i would first get every thing (except the interior) up to standard like how the truck was, THEN~! you can slowly put better and more modern things, like better brakes,lights,relays,radio,interior,shocks.....and so on

but before any of this, first diagnose the car and see what it needs,after you get what the truck needs then you can go on and get upgrades :)

good luck and send my wishes to your parents and hope they get well
Thanks - I appreciate the advice and steps forward. I'm not familiar with the Holley EFI or Sniper EFI - are they good additions to the existing motor to help it start more reliably?
 

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78 Custom 460 NP435 NP205 Sniper EFI HyperSpark Ignition 4.56 Gears Front/Rear Grizzly Lockers
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The Holley Sniper is a throttle body fuel injection (TBI) system.

If your plan is to go to a coyote motor, or anything else that's modern (EFI) for that matter, I wouldn't bother getting the Sniper. If you planned on keeping the original engine in the Bronco, but you wanted EFI instead of a carb, then I'd suggest the Sniper or one of the other TBI setups from the various manufacturers.

They aren't cheap, but they do work well. I just wouldn't "waste" $1,000-1,500 to put a Sniper on your current engine if you're going to get rid of it for a coyote swap. I would just use the carb that's with your existing engine, provided it has one!
 

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Discussion Starter · #5 ·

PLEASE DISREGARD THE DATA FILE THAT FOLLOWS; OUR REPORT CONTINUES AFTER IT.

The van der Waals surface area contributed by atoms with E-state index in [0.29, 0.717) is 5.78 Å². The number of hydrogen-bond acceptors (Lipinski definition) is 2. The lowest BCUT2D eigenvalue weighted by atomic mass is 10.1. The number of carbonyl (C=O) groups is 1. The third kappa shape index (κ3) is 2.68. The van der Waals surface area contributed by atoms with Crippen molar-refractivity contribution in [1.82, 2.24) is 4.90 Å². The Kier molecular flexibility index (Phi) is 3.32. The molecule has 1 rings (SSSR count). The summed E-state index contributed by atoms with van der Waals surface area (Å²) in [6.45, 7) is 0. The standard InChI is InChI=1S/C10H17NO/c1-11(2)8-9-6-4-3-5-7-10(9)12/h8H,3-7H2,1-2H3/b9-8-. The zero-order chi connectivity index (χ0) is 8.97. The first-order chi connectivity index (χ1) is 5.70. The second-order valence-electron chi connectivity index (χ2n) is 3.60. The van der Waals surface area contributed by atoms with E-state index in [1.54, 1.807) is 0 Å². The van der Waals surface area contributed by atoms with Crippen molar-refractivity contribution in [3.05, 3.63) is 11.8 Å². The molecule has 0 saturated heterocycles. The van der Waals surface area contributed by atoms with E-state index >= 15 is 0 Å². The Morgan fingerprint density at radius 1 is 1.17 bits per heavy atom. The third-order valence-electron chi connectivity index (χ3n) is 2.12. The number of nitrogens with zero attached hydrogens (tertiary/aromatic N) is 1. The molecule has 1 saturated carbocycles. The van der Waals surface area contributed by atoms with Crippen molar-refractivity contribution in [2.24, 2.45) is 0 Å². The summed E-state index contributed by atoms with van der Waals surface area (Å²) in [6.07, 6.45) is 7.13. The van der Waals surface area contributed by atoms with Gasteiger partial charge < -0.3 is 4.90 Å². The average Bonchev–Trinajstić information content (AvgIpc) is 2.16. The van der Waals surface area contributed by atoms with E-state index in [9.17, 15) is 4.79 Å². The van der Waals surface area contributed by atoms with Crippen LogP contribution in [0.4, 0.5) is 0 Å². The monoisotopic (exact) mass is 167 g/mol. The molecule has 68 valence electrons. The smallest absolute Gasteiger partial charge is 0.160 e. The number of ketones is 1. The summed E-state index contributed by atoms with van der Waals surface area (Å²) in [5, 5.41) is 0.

The Holley Sniper is a throttle body fuel injection (TBI) system.

If your plan is to go to a coyote motor, or anything else that's modern (EFI) for that matter, I wouldn't bother getting the Sniper. If you planned on keeping the original engine in the Bronco, but you wanted EFI instead of a carb, then I'd suggest the Sniper or one of the other TBI setups from the various manufacturers.

They aren't cheap, but they do work well. I just wouldn't "waste" $1,000-1,500 to put a Sniper on your current engine if you're going to get rid of it for a coyote swap. I would just use the carb that's with your existing engine, provided it has one!
That makes sense - I guess I was thinking that the only reliable way to get an EFI motor was to switch to a newer motor, but this sounds like a promising thing that might work instead. This would make the current motor into something on-par (in terms of reliability, gas consumption?) with a newer motor setup?
 

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That makes sense - I guess I was thinking that the only reliable way to get an EFI motor was to switch to a newer motor, but this sounds like a promising thing that might work instead. This would make the current motor into something on-par (in terms of reliability, gas consumption?) with a newer motor setup?
Reliability yes gas consumption no. The 351w/400m coupled with the c6 or manual transmission isn't efficient by todays standards but theyre practically bullet proof


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Discussion Starter · #7 ·
Reliability yes gas consumption no. The 351w/400m coupled with the c6 or manual transmission isn't efficient by todays standards but theyre practically bullet proof


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Thanks for the insight - the odometer on this machine says 61,000, but no one knows if that's 161,000 or 61,000. I'm worried that I'll end up having to rebuild the motor if it's too high mileage. But if they're pretty tough, I might not have to worry and can just get an EFI (vs a TFI?).